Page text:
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There is a proof of this in: If $\sum a_n b_n <\infty$ for all $(b_n)\in \ell^2$ then $(a_n) \in \ell^2$

But I am wondering if there is a contrapositive proof.

Attempt

Given $\sum a_{n}^{2}=\infty$ we want $b_{n}\in l^{2}$ s.t. $\sum a_{n}b_{n}=\infty$.

Let $n_{k}$ be such that $\sum_{n_{k}}^{n_{k+1}}|a_{m}|>\sum_{n_{k}}^{n_{k+1}}a_{m}^{2}>k$, then for $b_{m}=\frac{sign(a_{m})}{k}$ for $n_{k}\leq m\leq n_{k+1}$ we get

$$\sum a_{n}b_{n}=\sum_{n_{k}}^{n_{k+1}}|a_{m}|\frac{1}{k}>\sum 1=\infty.$$

However, the problem is that $\sum b_{m}^{2}=\infty$ if say $n_{k+1}-n_{k}=k^{2}$.

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  • $\begingroup$ write that there exists $\frac{|a_n|^2}{|c_n|^2} \in l^1$, $\frac{|a_n|^2}{|c_n|} \not \in l^1$, and let $b_n = \frac{\overline{a_n}}{|c_n|}$ $\endgroup$ – reuns Oct 6 '16 at 23:26
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In line with what you wrote, assume that $\{ a_n \} \notin \ell^2$ and define $$ b_n = \frac{\overline{a_n}}{1+\sum_{m=0}^{n}|a_m|^2} $$ The integral test can be used to prove the convergence of $$ \sum_{n=0}^{\infty}|b_n|^2=\sum_{n=0}^{\infty}\frac{|a_n|^2}{(1+\sum_{m=0}^{n}|a_m|^2)^2}, $$ which follows because $\sum_{m=0}^{n}|a_m|^2\rightarrow \infty$ as $n\rightarrow\infty$. The tricky part is proving the divergence of $$ \sum_{n=0}^{\infty}a_nb_n= \sum_{n=0}^{\infty}\frac{|a_n|^2}{1+\sum_{m=0}^{n}|a_m|^2} $$ For the divergence, take a look at the really nice solution to this question I posted some time ago: If $a_n \ge 0$ and $\sum_n a_n = \infty$, must $\sum_n \frac{a_n}{1+\sum_{k=1}^{n}a_k}$ also diverge? . The person who posted the solution did a great job of making this look simple.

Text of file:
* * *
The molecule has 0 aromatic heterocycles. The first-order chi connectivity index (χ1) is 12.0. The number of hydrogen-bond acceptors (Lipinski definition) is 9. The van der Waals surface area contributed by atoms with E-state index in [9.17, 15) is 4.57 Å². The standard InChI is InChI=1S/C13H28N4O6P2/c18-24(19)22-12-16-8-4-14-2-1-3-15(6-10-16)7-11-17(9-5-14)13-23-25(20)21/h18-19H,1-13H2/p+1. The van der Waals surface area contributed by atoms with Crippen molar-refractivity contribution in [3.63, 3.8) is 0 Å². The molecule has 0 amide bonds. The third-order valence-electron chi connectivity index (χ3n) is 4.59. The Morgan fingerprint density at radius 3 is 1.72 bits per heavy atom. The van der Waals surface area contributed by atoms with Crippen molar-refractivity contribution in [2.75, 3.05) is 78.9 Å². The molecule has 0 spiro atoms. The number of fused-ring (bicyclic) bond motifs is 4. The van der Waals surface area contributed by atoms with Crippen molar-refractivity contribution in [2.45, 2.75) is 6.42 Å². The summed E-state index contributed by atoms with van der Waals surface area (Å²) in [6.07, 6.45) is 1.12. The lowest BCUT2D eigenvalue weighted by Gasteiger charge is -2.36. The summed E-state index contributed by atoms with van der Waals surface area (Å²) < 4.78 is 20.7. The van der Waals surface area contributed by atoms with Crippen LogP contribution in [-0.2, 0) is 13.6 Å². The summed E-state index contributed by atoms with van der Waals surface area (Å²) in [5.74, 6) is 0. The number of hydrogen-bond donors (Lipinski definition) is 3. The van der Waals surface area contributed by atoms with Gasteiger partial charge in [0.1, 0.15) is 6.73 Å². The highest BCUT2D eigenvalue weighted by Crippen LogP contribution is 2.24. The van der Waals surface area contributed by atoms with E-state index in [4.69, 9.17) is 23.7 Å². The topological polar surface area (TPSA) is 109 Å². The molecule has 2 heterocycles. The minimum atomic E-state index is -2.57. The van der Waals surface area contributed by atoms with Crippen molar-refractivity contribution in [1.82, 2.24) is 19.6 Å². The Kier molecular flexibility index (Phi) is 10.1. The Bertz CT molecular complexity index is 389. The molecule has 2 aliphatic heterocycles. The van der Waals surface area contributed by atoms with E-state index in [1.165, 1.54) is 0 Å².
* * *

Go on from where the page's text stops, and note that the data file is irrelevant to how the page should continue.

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I think the sequence $(n_k)_k$ isn't very well defined, because given $n_k=10000$ or whatever, you can't figure out where $n_{k+1}$ is, because it musn't be too far from $n_{k}$ nor from $n_{k+2}$, but if they are far from each other in the first place then you have a problem. But that again depends on where $n_{k+3}$....

Basically your last statement shows that your proof holds a fault, and I think that's where it is However I don't have a proof.

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Hint. May assume that $\lim a_n = 0$ and $a_1 \neq 0$. Let $s_n = |a_1|^2 + \cdots + |a_n|^2$ and $b_n = a_n^* / s_n$. If $(s_n)$ diverges, then we can check that

$$ \sum_{n=1}^{\infty} a_n b_n = \sum_{n=1}^{\infty} \frac{|a_n|^2}{s_n} = \infty \qquad \text{and} \qquad \sum_{n=1}^{\infty} |b_n|^2 = \sum_{n=1}^{\infty} \frac{|a_n|^2}{s_n^2} < \infty. $$

Since my iPad is crappy, I will complement when I am in front of my laptop. But this is essentially the $p$-test with $p=1$ and with $p=2$ and the proof is not hard!

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